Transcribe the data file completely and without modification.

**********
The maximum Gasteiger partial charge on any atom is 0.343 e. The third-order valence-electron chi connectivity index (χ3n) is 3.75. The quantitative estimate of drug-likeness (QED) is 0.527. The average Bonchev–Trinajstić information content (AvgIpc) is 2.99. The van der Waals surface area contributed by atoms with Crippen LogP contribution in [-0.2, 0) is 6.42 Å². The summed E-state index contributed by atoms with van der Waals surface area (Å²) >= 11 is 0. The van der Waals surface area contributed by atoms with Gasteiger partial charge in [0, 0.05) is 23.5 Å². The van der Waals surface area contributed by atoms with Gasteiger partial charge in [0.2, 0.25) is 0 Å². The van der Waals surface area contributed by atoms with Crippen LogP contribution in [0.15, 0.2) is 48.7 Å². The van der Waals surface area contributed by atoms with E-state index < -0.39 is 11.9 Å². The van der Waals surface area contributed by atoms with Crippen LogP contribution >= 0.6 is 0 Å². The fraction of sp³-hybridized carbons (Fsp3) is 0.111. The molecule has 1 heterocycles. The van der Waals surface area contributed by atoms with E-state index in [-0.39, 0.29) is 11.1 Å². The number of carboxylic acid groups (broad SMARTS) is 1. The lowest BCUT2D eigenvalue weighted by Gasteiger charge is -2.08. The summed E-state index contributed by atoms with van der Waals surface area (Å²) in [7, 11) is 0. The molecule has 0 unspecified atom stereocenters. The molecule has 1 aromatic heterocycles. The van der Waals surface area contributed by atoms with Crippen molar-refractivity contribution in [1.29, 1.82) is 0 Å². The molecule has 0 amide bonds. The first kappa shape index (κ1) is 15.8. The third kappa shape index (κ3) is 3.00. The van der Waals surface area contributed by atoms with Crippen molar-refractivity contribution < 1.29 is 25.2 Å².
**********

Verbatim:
The maximum Gasteiger partial charge on any atom is 0.343 e. The third-order valence-electron chi connectivity index (χ3n) is 3.75. The quantitative estimate of drug-likeness (QED) is 0.527. The average Bonchev–Trinajstić information content (AvgIpc) is 2.99. The van der Waals surface area contributed by atoms with Crippen LogP contribution in [-0.2, 0) is 6.42 Å². The summed E-state index contributed by atoms with van der Waals surface area (Å²) >= 11 is 0. The van der Waals surface area contributed by atoms with Gasteiger partial charge in [0, 0.05) is 23.5 Å². The van der Waals surface area contributed by atoms with Gasteiger partial charge in [0.2, 0.25) is 0 Å². The van der Waals surface area contributed by atoms with Crippen LogP contribution in [0.15, 0.2) is 48.7 Å². The van der Waals surface area contributed by atoms with E-state index < -0.39 is 11.9 Å². The van der Waals surface area contributed by atoms with Crippen LogP contribution >= 0.6 is 0 Å². The fraction of sp³-hybridized carbons (Fsp3) is 0.111. The molecule has 1 heterocycles. The van der Waals surface area contributed by atoms with E-state index in [-0.39, 0.29) is 11.1 Å². The number of carboxylic acid groups (broad SMARTS) is 1. The lowest BCUT2D eigenvalue weighted by Gasteiger charge is -2.08. The summed E-state index contributed by atoms with van der Waals surface area (Å²) in [7, 11) is 0. The molecule has 0 unspecified atom stereocenters. The molecule has 1 aromatic heterocycles. The van der Waals surface area contributed by atoms with Crippen molar-refractivity contribution in [1.29, 1.82) is 0 Å². The molecule has 0 amide bonds. The first kappa shape index (κ1) is 15.8. The third kappa shape index (κ3) is 3.00. The van der Waals surface area contributed by atoms with Crippen molar-refractivity contribution < 1.29 is 25.2 Å².